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Nazism and the Holocaust

The Rise of Nazism in Germany


Unemployed workers...



Work and Bread...



"Day of Versailles...



This anti-Semitic poster...


THE KILLING OF MILLIONS OF JEWS and other "non-Aryans" in the Holocaust is the greatest crime against humanity recorded in history. It was made possible by a unique combination of factors: the total control over the machinery of a modern state by the totalitarian regime of the National Socialists; the active cooperation or passive consent of a large part of the German population; the collaboration of like-minded regimes and people in the occupied territories; and a deeply rooted anti-Semitism common to all Christian countries in Europe. The catastrophic loss of humane standards in German society took place after the prolonged political and economic crisis of the 1920s.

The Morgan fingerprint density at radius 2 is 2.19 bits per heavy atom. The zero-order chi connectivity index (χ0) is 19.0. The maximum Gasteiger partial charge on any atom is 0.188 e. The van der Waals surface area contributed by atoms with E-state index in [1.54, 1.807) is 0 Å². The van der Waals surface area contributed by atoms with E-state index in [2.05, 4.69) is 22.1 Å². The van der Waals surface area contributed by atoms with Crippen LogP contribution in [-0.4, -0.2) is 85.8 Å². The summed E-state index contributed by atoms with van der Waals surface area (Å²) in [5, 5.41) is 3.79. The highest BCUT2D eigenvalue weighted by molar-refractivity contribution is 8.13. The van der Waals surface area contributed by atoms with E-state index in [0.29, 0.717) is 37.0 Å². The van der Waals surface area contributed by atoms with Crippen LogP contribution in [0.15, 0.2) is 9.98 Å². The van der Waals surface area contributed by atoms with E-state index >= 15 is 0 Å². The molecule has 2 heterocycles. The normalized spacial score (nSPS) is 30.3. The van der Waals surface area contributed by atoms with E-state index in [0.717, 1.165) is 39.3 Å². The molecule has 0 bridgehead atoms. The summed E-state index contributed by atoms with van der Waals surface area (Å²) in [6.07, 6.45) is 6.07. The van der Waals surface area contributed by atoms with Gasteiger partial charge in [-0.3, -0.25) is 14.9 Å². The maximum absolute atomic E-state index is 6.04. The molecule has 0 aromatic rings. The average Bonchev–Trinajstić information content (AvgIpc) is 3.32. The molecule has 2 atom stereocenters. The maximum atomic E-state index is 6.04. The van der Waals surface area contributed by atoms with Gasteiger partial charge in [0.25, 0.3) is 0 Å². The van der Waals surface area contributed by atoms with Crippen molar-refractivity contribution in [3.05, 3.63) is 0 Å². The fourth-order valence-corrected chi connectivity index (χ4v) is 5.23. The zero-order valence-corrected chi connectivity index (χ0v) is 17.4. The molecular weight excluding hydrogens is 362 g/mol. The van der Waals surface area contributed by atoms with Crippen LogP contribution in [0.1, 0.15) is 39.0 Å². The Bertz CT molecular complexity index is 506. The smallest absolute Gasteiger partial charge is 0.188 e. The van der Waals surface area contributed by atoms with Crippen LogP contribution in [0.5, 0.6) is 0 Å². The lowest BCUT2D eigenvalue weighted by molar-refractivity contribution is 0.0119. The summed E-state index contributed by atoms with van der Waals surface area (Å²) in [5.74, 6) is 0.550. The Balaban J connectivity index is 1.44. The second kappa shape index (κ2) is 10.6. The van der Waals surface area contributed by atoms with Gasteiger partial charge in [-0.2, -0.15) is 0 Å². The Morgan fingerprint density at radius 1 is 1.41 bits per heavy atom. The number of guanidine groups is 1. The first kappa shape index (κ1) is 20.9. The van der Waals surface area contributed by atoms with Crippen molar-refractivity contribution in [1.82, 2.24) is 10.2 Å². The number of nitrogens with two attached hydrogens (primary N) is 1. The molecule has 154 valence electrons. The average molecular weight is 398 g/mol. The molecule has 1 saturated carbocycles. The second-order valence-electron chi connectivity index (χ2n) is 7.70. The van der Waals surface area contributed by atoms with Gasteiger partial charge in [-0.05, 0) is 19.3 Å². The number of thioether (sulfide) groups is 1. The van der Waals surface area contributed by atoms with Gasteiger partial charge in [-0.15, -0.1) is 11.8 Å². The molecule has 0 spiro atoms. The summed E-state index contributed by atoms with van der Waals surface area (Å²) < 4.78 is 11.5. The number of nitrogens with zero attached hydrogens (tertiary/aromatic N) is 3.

After the defeat in the First World War, Germany becomes a democracy. Social Democrats and Liberal parties form the new government. The enormous costs of the war cause rampant inflation. Unemployment rises to over five million. Large parts of the population live in fear of falling back into 19th-century poverty. Nationalist parties and the newly founded National Socialist German Workers Party (NSDAP) blame the democratic constitution, the parties supporting the new republic and the unjust provisions of the peace treaty of Versailles for the chaos. But above all it is "the Jew" who is being blamed: The German worker is being ruined by "Jewish Capital" and threatened by "Jewish Bolshevism" that wants to turn him into a slave. (CONT)


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